Main Student Book Award among many others. They have earned
widespread critical acclaim including praise from the Archbishop of
Canterbury, and the following reviews:

"Powerful… a fantasy adventure that sparkles with childlike wonder."
—The Boston Sunday Globe

"Masterful storytelling… with a cast of instantly beguiling characters."
—The Dallas Morning News

"Extraordinary storytelling at its very best."
—The Detroit Free Press

"This is a captivating fantasy, filled with excitement, suspense, and
unusual characters."
—School Library Journal

There has been discussion swirling on the Internet and in the media
that is confusing and contradictory, even though the writers and
outspoken critics have yet to see the film which they are critiquing.
Many of those commenting admit that they have never read Mr. Pullman's

Literary debate and analysis of the meaning of the Pullman trilogy,
His Dark Materials, like many other great works of fiction, has gone
on since the books were first published more than ten years ago. That
discussion frequently takes place in elementary through college
classrooms worldwide.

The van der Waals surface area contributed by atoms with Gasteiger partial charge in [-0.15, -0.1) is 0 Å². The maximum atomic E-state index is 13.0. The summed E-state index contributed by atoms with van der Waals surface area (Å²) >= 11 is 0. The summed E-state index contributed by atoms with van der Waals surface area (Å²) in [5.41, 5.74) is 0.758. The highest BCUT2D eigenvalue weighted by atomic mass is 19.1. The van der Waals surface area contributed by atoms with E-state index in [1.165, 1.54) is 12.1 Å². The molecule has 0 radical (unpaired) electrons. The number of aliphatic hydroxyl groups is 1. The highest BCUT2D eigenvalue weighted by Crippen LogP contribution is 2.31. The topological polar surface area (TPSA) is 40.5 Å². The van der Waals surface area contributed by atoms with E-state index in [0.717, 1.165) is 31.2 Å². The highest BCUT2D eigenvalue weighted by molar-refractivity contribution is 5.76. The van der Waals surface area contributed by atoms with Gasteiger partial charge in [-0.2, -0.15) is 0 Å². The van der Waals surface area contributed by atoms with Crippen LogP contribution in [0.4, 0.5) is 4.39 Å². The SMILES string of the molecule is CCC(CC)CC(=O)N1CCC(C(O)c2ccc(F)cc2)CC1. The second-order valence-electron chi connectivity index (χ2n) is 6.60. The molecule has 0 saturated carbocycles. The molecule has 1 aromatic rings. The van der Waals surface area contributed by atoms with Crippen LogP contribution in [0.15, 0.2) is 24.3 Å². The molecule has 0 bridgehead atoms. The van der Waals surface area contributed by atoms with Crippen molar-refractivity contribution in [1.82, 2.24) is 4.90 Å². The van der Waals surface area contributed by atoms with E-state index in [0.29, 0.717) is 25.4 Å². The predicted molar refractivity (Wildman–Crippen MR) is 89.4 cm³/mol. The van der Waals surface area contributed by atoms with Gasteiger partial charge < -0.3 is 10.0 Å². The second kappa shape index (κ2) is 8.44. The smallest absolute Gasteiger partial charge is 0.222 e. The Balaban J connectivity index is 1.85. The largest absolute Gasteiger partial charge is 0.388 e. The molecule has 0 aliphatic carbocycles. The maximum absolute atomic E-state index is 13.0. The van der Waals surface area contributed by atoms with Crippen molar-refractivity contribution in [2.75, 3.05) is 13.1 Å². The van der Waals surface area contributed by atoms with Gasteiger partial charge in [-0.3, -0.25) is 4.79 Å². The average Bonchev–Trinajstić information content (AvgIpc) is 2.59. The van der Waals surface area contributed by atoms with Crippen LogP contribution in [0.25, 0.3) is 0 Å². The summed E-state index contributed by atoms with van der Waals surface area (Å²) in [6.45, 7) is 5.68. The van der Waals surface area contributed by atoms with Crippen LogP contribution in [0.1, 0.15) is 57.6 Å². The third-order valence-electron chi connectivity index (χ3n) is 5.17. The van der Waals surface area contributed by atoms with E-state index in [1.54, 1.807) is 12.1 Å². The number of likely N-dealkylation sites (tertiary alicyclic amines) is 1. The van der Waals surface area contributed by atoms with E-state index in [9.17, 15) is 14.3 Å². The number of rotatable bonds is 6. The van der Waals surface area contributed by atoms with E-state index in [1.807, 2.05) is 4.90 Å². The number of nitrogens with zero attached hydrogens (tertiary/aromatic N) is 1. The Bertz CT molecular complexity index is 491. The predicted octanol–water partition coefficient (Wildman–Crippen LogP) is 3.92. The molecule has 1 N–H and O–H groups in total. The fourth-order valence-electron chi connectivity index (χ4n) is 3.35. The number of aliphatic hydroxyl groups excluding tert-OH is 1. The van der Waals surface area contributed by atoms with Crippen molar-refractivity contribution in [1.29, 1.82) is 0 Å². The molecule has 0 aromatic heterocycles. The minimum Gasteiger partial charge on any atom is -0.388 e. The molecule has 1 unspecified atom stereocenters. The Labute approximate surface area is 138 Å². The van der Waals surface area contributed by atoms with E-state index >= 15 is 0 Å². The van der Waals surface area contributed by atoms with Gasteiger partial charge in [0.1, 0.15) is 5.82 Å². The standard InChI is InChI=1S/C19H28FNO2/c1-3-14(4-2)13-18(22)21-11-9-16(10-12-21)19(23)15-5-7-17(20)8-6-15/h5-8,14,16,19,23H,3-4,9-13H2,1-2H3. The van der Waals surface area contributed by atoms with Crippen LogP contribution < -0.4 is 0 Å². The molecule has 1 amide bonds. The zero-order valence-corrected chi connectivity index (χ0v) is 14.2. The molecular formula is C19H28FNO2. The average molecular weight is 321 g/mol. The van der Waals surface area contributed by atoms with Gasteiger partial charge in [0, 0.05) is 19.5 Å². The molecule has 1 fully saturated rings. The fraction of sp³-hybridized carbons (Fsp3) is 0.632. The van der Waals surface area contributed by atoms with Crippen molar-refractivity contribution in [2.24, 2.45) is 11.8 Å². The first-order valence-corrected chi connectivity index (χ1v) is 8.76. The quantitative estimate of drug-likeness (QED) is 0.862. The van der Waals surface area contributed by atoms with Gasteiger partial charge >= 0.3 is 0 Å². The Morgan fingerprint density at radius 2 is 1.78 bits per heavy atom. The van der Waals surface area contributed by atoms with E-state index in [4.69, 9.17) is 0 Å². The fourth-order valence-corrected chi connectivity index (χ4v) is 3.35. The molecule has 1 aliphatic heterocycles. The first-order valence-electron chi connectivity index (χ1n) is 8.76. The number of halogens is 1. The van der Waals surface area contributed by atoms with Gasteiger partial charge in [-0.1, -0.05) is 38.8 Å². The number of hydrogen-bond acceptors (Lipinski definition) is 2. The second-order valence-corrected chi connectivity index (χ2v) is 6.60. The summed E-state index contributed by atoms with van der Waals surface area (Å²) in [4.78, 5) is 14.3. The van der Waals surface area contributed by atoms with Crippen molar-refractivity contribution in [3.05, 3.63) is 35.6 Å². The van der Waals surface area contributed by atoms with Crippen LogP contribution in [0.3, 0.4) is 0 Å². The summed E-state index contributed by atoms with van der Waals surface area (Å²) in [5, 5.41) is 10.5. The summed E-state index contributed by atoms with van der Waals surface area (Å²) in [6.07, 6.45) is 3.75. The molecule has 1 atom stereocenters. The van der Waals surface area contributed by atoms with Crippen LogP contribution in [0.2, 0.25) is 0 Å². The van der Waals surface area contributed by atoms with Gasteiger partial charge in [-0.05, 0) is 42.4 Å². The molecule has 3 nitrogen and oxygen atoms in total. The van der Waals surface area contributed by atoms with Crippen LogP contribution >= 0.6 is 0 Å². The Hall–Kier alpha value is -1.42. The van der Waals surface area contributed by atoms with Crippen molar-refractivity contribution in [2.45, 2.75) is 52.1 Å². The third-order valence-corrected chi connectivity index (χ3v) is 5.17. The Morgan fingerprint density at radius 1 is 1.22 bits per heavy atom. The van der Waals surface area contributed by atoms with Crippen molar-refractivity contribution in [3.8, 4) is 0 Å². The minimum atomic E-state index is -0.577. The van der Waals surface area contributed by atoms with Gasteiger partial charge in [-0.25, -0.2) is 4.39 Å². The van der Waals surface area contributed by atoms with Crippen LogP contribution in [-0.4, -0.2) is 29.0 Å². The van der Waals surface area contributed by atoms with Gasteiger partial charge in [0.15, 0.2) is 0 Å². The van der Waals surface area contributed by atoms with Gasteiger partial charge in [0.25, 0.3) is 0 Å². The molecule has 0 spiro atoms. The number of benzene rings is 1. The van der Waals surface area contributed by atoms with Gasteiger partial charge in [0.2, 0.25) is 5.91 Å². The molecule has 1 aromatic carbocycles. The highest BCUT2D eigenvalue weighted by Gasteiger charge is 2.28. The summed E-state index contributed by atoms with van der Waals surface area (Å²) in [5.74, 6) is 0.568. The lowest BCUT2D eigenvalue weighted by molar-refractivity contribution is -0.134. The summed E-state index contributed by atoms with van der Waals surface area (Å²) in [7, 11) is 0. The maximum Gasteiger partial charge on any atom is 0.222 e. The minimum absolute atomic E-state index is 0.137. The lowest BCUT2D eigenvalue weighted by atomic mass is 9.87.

Take, for example, this comment from Father P.S. Naumann, S.J., a
lifelong educator from upstate New York, whom we asked for his
perspective on The Golden Compass. He wrote, "Teaching English for
thirty odd years in a Jesuit high school, I kept looking for a
contemporary novel that could, would, and should provoke questions and
discussions. Philip Pullman's book is an eye-opener and window-opener
that can bring kids, parents, and teachers together to talk. The
windows in our own minds, and in our own Church, open onto a secular
society and a multi-cultural world, as Pope John XXIII knew. How to
deal with that? Sooner or later students will open windows for
themselves; it's part of growing up. If they don't ask any questions
in the process, we may have lost our opportunity. The Golden Compass
will help in that direction, and if the book brings kids and parents